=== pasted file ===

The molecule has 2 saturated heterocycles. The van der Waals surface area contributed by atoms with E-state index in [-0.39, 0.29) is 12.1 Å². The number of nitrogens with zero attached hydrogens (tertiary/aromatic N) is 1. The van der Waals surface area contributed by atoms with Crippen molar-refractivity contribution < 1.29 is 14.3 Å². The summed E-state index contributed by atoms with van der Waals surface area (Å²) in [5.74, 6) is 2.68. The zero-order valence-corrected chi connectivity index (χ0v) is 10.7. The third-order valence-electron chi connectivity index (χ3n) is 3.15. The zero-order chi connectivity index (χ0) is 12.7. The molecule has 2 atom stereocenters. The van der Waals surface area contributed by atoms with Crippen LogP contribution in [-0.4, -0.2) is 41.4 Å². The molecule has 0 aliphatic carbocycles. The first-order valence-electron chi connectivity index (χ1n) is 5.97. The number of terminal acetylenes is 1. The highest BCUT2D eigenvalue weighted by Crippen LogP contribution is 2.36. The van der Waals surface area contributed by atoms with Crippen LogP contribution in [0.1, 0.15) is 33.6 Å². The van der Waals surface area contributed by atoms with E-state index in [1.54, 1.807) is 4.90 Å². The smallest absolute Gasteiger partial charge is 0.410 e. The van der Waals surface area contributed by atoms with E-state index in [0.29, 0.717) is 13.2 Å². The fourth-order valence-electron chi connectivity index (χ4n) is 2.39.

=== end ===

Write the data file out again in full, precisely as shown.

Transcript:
The molecule has 2 saturated heterocycles. The van der Waals surface area contributed by atoms with E-state index in [-0.39, 0.29) is 12.1 Å². The number of nitrogens with zero attached hydrogens (tertiary/aromatic N) is 1. The van der Waals surface area contributed by atoms with Crippen molar-refractivity contribution < 1.29 is 14.3 Å². The summed E-state index contributed by atoms with van der Waals surface area (Å²) in [5.74, 6) is 2.68. The zero-order valence-corrected chi connectivity index (χ0v) is 10.7. The third-order valence-electron chi connectivity index (χ3n) is 3.15. The zero-order chi connectivity index (χ0) is 12.7. The molecule has 2 atom stereocenters. The van der Waals surface area contributed by atoms with Crippen LogP contribution in [-0.4, -0.2) is 41.4 Å². The molecule has 0 aliphatic carbocycles. The first-order valence-electron chi connectivity index (χ1n) is 5.97. The number of terminal acetylenes is 1. The highest BCUT2D eigenvalue weighted by Crippen LogP contribution is 2.36. The van der Waals surface area contributed by atoms with Crippen LogP contribution in [0.1, 0.15) is 33.6 Å². The van der Waals surface area contributed by atoms with E-state index in [1.54, 1.807) is 4.90 Å². The smallest absolute Gasteiger partial charge is 0.410 e. The van der Waals surface area contributed by atoms with E-state index in [0.29, 0.717) is 13.2 Å². The fourth-order valence-electron chi connectivity index (χ4n) is 2.39.